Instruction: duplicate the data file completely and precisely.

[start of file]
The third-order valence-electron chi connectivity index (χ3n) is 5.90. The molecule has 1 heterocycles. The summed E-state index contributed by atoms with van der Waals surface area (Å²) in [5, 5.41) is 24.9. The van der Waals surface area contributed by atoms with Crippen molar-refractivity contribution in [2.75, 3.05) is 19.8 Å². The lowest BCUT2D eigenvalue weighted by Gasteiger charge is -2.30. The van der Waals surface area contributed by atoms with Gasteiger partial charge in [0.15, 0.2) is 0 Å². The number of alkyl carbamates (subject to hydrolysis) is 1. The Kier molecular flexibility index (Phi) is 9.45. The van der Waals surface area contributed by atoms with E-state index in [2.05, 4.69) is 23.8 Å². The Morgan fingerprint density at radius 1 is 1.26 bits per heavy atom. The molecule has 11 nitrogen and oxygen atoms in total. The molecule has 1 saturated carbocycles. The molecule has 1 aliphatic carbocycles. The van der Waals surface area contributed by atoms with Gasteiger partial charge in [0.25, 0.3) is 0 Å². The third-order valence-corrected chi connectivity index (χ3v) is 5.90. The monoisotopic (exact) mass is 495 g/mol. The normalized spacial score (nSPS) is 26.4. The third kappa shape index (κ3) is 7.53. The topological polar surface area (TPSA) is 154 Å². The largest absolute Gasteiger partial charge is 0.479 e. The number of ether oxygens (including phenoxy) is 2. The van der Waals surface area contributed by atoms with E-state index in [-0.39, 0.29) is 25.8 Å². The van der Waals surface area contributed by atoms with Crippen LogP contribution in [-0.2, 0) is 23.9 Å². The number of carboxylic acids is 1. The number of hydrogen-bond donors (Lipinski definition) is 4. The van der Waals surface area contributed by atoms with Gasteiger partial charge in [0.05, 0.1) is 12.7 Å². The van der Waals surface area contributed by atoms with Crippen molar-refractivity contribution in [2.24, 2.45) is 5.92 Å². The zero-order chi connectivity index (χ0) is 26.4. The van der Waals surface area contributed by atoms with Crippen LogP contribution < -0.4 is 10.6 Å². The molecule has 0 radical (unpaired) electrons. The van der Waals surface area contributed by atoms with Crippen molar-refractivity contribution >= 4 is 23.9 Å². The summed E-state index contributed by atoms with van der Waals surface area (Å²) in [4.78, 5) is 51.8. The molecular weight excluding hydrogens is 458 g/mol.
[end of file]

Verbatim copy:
The third-order valence-electron chi connectivity index (χ3n) is 5.90. The molecule has 1 heterocycles. The summed E-state index contributed by atoms with van der Waals surface area (Å²) in [5, 5.41) is 24.9. The van der Waals surface area contributed by atoms with Crippen molar-refractivity contribution in [2.75, 3.05) is 19.8 Å². The lowest BCUT2D eigenvalue weighted by Gasteiger charge is -2.30. The van der Waals surface area contributed by atoms with Gasteiger partial charge in [0.15, 0.2) is 0 Å². The number of alkyl carbamates (subject to hydrolysis) is 1. The Kier molecular flexibility index (Phi) is 9.45. The van der Waals surface area contributed by atoms with E-state index in [2.05, 4.69) is 23.8 Å². The Morgan fingerprint density at radius 1 is 1.26 bits per heavy atom. The molecule has 11 nitrogen and oxygen atoms in total. The molecule has 1 saturated carbocycles. The molecule has 1 aliphatic carbocycles. The van der Waals surface area contributed by atoms with Gasteiger partial charge in [0.25, 0.3) is 0 Å². The third-order valence-corrected chi connectivity index (χ3v) is 5.90. The monoisotopic (exact) mass is 495 g/mol. The normalized spacial score (nSPS) is 26.4. The third kappa shape index (κ3) is 7.53. The topological polar surface area (TPSA) is 154 Å². The largest absolute Gasteiger partial charge is 0.479 e. The number of ether oxygens (including phenoxy) is 2. The van der Waals surface area contributed by atoms with E-state index in [-0.39, 0.29) is 25.8 Å². The van der Waals surface area contributed by atoms with Crippen LogP contribution in [-0.2, 0) is 23.9 Å². The number of carboxylic acids is 1. The number of hydrogen-bond donors (Lipinski definition) is 4. The van der Waals surface area contributed by atoms with Gasteiger partial charge in [0.05, 0.1) is 12.7 Å². The van der Waals surface area contributed by atoms with Crippen molar-refractivity contribution in [2.24, 2.45) is 5.92 Å². The zero-order chi connectivity index (χ0) is 26.4. The van der Waals surface area contributed by atoms with Crippen LogP contribution < -0.4 is 10.6 Å². The molecule has 0 radical (unpaired) electrons. The van der Waals surface area contributed by atoms with Crippen molar-refractivity contribution >= 4 is 23.9 Å². The summed E-state index contributed by atoms with van der Waals surface area (Å²) in [4.78, 5) is 51.8. The molecular weight excluding hydrogens is 458 g/mol.